Analysis of the local government spending figures shows a jump in ‘local authority self-financed expenditure’ (LASFE) from £25.7bn in 2010/11 to £37.6bn in 2011/12 – an increase of £11.9bn in a year. The mystery of the big jump in self-financed expenditure is not explained in the Treasury’s PESA document. But there is a helpful table in the Office for Budget Responsibility’s March 2012 Economic and fiscal outlook showing that locally financed capital expenditure (a component of the LASFE) has been the subject of an adjustment because of a transfer resulting from the reform of the Housing Revenue Account.
This shifted about £8bn of spending from central to local government between 2010/11 and 2011/12. Without this ‘adjustment’, local government expenditure in the PESA document would have been closer to £166bn than the £174bn shown. Council spending would have fallen by more than 5% rather than by the 0.5% shown. Central government spending would have been correspondingly higher, up about 3% in 2011/12.
This analysis might seem desperately arcane. But it shows how the failure of the government’s PESA document to provide a footnote explaining the £8bn accounting change has rendered a proper analysis of local (or central) government spending virtually impossible. In fairness to the Treasury, in a separate section on adjustments to the national accounts it is noted that: the HRA reform ‘represents a receipt by central government of net capital grants from local authorities that implement the reform of council house financing announced in the Spending Review. This net receipt is completely offset by a net payment included within capital LASFE, so this has no impact on the overall public finances’. This is an obscure way of saying that £8bn of spending has, by an accounting adjustment, been shifted from central to local government.
It is possible there have been other adjustments that move spending the opposite way: from local to central government. The Department for Communities and Local Government publishes annual local authority revenue statistics. Its budget estimates for 2012/13 show overall spending down by 3.1% in cash, with some services, notably transport and planning, falling significantly more. Education is shown as dropping by 8.6% year on year.
However, there are two problems with this latter figure. First, councils have little or no control over the bulk of schools’ spending, as ministers determine the amount of the Dedicated Schools Grant paid to local authorities. Second, as academies are created, their spending shifts across from local to central government. In this case, a reform is taking place that overstates the reduction to council spending while adding to central government budgets. Any observations about the pressure on budgets based on these spending figures will be either wrong or, at best, misleading. Next year, spending on public health will transfer from central to local government, further confusing the picture.
Beyond the relentless movement of spending from central to local government and, separately, accounting adjustments, there are reclassifications brought about by ONS decisions about the blurred border between the public and private sectors. The most recent public sector employment figures appear to show a big drop in the central government workforce. In fact, the whole of the reduction was because 196,000 further education employees had been transferred from the public to the private sector. In fairness, the ONS included text to explain this change. But in future quarters there will be little more than a footnote to denote the change. A slight change in the governance of colleges, schools or, indeed, hospitals could lead to further reclassifications.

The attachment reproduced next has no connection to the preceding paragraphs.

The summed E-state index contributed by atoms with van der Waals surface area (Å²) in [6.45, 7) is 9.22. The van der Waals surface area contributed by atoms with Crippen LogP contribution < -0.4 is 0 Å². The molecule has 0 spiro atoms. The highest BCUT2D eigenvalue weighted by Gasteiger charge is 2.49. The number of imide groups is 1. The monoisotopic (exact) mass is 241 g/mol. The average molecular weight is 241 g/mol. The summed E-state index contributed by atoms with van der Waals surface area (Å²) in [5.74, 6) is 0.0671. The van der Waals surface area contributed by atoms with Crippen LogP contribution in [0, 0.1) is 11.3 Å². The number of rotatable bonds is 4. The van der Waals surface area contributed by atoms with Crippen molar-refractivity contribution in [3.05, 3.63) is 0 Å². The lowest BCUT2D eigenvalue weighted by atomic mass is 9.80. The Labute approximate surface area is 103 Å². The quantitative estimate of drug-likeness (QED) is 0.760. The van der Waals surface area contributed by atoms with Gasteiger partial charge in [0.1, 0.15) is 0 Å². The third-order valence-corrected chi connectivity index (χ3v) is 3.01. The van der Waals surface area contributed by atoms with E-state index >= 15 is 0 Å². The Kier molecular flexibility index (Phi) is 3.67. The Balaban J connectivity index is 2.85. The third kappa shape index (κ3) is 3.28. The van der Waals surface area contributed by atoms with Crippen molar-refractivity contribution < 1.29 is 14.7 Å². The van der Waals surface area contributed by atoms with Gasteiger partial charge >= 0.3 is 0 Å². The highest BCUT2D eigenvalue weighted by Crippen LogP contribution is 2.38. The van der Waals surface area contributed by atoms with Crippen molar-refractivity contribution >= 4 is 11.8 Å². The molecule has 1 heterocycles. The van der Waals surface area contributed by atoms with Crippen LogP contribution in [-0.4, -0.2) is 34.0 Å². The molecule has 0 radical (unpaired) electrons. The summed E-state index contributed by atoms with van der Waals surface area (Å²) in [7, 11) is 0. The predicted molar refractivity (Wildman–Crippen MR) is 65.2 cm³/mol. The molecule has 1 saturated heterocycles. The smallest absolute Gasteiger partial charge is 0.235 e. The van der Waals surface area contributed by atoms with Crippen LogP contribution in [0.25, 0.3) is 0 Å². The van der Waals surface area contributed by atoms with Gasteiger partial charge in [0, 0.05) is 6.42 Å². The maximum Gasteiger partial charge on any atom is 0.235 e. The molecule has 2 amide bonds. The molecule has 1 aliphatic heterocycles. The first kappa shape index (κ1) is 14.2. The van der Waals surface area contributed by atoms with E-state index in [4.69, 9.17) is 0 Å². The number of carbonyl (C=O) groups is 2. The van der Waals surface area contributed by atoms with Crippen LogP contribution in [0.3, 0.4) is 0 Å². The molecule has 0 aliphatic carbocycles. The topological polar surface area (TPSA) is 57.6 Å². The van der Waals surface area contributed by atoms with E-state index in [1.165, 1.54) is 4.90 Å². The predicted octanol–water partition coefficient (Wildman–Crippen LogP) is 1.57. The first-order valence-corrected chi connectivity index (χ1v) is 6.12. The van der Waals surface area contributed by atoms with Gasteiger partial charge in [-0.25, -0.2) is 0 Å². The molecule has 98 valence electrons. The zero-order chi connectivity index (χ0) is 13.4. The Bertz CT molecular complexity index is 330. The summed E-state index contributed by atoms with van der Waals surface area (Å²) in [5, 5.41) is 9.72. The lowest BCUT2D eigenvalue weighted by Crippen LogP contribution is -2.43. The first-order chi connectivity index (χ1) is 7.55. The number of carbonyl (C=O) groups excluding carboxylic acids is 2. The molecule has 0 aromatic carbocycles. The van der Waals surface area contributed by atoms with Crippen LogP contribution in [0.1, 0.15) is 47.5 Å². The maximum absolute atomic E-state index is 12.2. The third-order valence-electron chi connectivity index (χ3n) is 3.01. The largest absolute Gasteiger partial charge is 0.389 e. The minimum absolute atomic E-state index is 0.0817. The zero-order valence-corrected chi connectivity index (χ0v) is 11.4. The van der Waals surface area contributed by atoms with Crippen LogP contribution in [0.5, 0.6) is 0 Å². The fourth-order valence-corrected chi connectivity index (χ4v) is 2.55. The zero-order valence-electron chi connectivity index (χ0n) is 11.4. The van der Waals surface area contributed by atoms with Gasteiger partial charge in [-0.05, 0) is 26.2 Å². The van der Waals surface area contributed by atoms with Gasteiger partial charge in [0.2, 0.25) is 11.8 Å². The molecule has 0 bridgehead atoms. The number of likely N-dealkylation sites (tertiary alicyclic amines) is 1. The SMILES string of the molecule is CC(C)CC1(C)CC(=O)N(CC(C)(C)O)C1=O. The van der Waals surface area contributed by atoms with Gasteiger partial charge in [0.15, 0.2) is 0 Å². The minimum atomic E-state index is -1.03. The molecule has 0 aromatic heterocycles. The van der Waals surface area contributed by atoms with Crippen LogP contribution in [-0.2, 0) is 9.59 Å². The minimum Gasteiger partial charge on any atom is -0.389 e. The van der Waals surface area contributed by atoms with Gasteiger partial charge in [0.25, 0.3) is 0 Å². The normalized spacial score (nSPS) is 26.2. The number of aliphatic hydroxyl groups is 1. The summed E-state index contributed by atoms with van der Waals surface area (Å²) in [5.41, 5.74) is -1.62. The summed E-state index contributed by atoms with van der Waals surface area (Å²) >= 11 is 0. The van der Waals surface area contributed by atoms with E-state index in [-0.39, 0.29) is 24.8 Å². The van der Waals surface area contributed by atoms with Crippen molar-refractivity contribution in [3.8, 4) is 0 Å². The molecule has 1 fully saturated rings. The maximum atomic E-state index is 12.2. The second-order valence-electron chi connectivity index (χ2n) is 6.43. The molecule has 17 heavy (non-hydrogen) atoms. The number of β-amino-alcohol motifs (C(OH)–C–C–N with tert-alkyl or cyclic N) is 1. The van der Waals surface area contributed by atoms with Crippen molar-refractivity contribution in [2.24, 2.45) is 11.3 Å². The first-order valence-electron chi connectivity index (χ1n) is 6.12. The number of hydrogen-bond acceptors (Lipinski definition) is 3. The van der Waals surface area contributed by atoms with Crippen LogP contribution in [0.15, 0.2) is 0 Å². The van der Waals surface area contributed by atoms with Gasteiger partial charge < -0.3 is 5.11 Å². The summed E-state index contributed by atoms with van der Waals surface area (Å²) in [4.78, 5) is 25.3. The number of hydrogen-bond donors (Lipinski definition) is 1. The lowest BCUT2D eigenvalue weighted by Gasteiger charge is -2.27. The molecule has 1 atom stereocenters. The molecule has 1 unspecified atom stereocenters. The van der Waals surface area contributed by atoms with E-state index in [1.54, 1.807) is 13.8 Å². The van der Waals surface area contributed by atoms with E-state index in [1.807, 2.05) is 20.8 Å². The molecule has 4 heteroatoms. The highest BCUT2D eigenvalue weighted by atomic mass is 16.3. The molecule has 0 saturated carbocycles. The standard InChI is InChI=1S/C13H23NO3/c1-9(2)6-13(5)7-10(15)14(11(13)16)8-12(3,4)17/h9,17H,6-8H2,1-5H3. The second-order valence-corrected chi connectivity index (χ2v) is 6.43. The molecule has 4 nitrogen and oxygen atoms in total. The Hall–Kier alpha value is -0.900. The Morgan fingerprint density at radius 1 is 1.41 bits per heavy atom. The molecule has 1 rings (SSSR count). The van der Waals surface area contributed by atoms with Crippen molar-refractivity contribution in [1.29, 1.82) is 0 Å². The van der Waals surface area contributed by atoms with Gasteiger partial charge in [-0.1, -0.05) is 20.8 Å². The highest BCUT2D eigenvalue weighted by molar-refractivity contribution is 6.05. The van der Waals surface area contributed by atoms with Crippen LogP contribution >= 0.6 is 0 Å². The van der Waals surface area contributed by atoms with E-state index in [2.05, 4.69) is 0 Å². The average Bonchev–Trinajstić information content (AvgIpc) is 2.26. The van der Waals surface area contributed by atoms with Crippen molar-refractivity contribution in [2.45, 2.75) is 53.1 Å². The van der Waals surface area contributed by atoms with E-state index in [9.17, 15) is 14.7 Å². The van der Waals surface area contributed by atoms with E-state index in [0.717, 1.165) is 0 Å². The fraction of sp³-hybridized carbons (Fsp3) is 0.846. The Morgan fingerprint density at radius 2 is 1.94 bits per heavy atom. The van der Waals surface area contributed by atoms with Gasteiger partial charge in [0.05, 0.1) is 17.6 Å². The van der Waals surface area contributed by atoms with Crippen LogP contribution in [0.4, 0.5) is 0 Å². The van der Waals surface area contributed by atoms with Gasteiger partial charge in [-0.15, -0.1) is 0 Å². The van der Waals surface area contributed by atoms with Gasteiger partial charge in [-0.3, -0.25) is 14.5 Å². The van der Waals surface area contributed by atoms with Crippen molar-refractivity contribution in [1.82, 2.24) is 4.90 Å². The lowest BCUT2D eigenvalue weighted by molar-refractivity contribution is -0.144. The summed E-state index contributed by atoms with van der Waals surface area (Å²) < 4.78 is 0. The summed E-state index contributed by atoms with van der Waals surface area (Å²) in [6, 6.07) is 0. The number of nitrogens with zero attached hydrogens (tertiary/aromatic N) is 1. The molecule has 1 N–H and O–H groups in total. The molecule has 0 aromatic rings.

Next year, the transfer of the Royal Mail pension fund to central government will cut apparent spending by £28bn. Misleading conclusions will be drawn.
Government cannot stand still forever. But the restlessness that affects Britain’s public administration means that these kinds of accounting and classification changes will make it almost impossible to be certain whether a trend is a trend. Departments have regularly been reconfigured, councils restructured, services transferred from one part of government to another, assets reclassified and employees moved between the public and the private sectors. Time series in official publications must be analysed with such caution that it will often be safer not to compare any one year’s figures with another.
In the end, it is very difficult to know whether local government spending is falling by 0.5% or 5%, although the impact on the ground will be easy enough to see. The number of public sector employees can fall and the private sector grow because of a statistical definition.
The closer we approach a time when even people who can find their way round official statistics realise they cannot be sure what any particular number means, the worse it will be for democracy. If we cannot be sure whether an asset or employee is in the public or private sector, we have a problem. If we cannot measure how cuts in public spending are affecting sub-sectors of the economy, people will resort to anecdote and hunch.
Looking ahead, the Office for National Statistics and the UK Statistics Authority must take the lead in ensuring that official data are produced in ways that allow comparisons over time, regardless of the configuration of government. The ONS website, which often makes it hard to find things, needs to be improved. There should also be more ‘overlapping’ tables of times series that make it possible to look across radical changes in classification, organisation and the delivery of services.
We need the ONS to represent the public interest in the production of trustworthy, consistent figures about the operation of government. No amount of official ‘open data’ policy will overcome the problem of inconsistent or ill-presented statistics. Statistics must not be allowed to give way to damned lies.
Tony Travers is the director of the Greater London Group at the London School of Economics